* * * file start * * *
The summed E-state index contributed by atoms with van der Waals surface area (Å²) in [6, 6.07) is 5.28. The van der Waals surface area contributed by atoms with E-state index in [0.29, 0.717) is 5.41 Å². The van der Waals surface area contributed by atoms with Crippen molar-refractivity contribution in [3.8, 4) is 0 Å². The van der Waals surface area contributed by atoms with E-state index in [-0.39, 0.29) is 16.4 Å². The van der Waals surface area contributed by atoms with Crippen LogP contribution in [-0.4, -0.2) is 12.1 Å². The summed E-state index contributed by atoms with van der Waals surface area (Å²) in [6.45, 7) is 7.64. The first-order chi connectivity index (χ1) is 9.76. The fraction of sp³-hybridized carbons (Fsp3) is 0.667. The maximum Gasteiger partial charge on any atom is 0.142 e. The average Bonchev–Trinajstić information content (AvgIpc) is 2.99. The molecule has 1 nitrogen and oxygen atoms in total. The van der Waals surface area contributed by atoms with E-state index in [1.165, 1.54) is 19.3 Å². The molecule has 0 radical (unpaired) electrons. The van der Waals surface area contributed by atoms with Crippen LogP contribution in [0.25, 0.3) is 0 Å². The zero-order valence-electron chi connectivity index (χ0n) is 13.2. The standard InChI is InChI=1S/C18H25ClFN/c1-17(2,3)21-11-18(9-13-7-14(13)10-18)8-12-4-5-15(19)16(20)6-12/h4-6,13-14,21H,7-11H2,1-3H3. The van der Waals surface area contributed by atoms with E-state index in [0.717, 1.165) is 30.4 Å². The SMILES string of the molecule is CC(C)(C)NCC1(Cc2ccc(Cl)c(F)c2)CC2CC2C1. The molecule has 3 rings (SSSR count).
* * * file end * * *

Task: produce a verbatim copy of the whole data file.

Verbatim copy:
The summed E-state index contributed by atoms with van der Waals surface area (Å²) in [6, 6.07) is 5.28. The van der Waals surface area contributed by atoms with E-state index in [0.29, 0.717) is 5.41 Å². The van der Waals surface area contributed by atoms with Crippen molar-refractivity contribution in [3.8, 4) is 0 Å². The van der Waals surface area contributed by atoms with E-state index in [-0.39, 0.29) is 16.4 Å². The van der Waals surface area contributed by atoms with Crippen LogP contribution in [-0.4, -0.2) is 12.1 Å². The summed E-state index contributed by atoms with van der Waals surface area (Å²) in [6.45, 7) is 7.64. The first-order chi connectivity index (χ1) is 9.76. The fraction of sp³-hybridized carbons (Fsp3) is 0.667. The maximum Gasteiger partial charge on any atom is 0.142 e. The average Bonchev–Trinajstić information content (AvgIpc) is 2.99. The molecule has 1 nitrogen and oxygen atoms in total. The van der Waals surface area contributed by atoms with E-state index in [1.165, 1.54) is 19.3 Å². The molecule has 0 radical (unpaired) electrons. The van der Waals surface area contributed by atoms with Crippen LogP contribution in [0.25, 0.3) is 0 Å². The zero-order valence-electron chi connectivity index (χ0n) is 13.2. The standard InChI is InChI=1S/C18H25ClFN/c1-17(2,3)21-11-18(9-13-7-14(13)10-18)8-12-4-5-15(19)16(20)6-12/h4-6,13-14,21H,7-11H2,1-3H3. The van der Waals surface area contributed by atoms with E-state index in [0.717, 1.165) is 30.4 Å². The SMILES string of the molecule is CC(C)(C)NCC1(Cc2ccc(Cl)c(F)c2)CC2CC2C1. The molecule has 3 rings (SSSR count).